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This report illustrates initiatives that have engaged men and boys in the promotion of gender equality, sexual and reproductive health and reproductive rights. The report presents lessons learned in the areas of evidence and data on engaging men and boys; research and tools for working with men and boys; advocacy and partnership building; support at policy and institutional levels; and engaging men and boys at the community and individual levels.
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The report summarizes the findings of the consultation facilitated by the United Nations system since August 2012. An unprecedented series of consultations were held with people the world over to seek their views on a new development agenda to build on the successes of the Millennium Development Goals (MDGs). This conversation responds to a growing call for active participation in shaping the ‘world we want’. Taking place well before governments sit down to negotiate and finalize such a new agenda, the consultations underway provide evidence and perspectives to governments on the challenges people face in improving their lives and those of their families and communities.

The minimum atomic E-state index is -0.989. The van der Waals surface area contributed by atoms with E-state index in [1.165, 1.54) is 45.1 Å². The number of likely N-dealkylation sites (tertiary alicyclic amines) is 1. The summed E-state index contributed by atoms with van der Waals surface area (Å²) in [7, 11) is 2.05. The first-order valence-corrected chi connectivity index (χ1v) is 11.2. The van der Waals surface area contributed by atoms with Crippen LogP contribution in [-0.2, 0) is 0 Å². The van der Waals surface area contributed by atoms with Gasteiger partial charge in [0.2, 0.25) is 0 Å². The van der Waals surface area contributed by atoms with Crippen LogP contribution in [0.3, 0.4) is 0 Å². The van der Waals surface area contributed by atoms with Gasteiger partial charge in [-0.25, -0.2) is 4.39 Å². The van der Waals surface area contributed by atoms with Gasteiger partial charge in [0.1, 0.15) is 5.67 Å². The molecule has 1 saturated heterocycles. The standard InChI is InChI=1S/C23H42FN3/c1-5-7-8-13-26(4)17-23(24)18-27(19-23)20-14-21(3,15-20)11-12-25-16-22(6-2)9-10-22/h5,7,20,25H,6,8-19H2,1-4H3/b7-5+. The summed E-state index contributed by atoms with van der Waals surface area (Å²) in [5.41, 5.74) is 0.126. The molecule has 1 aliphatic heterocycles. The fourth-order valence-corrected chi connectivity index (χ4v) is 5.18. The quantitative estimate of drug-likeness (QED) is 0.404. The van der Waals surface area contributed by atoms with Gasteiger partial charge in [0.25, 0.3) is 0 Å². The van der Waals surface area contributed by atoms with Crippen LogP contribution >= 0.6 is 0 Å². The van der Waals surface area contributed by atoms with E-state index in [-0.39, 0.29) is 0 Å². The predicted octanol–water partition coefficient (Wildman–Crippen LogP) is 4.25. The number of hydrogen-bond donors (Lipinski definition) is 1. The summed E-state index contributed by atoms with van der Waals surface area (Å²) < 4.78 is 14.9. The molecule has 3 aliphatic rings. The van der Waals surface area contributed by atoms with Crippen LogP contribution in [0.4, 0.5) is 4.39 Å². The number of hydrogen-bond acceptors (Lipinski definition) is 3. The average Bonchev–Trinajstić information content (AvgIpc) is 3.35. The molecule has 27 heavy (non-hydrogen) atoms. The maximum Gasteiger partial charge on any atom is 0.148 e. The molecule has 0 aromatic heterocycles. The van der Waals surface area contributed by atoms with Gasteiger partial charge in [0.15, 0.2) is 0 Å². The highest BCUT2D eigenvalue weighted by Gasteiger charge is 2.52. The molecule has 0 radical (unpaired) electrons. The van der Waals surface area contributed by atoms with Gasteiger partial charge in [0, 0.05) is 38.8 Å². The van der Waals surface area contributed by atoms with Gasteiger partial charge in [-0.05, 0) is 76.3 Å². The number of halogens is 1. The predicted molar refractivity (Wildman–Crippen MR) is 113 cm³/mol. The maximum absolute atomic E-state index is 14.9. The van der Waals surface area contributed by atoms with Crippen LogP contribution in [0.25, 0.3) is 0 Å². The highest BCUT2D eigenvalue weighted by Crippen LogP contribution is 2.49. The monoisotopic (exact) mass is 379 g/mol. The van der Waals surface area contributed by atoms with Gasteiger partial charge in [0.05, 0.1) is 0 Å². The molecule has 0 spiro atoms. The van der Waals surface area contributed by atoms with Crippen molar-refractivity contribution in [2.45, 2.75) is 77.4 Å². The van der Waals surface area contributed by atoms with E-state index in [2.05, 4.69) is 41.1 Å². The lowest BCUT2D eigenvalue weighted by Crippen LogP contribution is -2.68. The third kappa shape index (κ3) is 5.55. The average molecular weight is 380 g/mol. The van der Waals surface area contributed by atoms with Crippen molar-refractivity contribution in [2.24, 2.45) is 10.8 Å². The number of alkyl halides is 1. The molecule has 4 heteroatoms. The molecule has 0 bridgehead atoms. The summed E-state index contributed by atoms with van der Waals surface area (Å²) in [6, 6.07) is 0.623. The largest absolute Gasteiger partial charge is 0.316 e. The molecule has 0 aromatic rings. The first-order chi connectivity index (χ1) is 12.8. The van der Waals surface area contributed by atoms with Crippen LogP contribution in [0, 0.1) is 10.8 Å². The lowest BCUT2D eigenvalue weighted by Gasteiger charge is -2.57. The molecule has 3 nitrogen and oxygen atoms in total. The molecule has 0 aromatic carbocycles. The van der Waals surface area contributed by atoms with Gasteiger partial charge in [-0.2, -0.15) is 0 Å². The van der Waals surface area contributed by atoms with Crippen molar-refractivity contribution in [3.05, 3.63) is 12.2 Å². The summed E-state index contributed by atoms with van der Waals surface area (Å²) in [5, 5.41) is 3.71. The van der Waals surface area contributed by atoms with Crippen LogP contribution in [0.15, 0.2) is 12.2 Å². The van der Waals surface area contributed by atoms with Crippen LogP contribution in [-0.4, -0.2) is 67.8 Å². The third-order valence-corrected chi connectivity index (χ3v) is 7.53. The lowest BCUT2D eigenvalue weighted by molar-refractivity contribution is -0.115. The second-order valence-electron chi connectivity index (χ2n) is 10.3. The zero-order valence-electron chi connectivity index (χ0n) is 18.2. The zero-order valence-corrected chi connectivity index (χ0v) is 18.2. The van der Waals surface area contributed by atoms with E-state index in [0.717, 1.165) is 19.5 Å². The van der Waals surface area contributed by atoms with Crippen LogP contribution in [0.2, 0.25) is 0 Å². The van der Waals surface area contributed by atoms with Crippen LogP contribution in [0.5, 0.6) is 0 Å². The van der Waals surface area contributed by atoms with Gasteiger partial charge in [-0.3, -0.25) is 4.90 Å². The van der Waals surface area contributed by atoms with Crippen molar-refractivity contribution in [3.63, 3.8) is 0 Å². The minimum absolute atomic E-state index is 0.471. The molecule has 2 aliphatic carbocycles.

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This report examines the conditions of women’s engagement in the labour market, by estimating and analysing five key gaps, or gender differentials, between women and men which disadvantage women: unemployment, employment, labour force participation, vulnerability, and sectoral and occupational segregation.
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The State of World Population 2012 explains why family planning is a right, examines the challenges in ensuring that all women, men and young people are able to exercise that right and suggests actions that governments and international organizations can take to give everyone the power and the means to decide freely and responsibly how many children to have and when to have them.
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This publication documents grass-roots women’s perceptions and experiences of corruption in developing countries and bring this to important discourses regarding anti-corruption, gender equality and women’s empowerment. This study brings attention to the lack of research on the gendered impact of corruption on poor communities, provides some initial insights from grass-roots women and contribute to anti-corruption programming by prioritizing grass-roots women’s voices.
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This paper offers some practical suggestions for the formulation of the successor arrangement to the Millennium Development Goals (MDGs). Furthermore, the paper emphasizes that success will depend on the clarity, conciseness and +measurability of the post-2015 agenda. The two essential ingredients for success are time and leadership.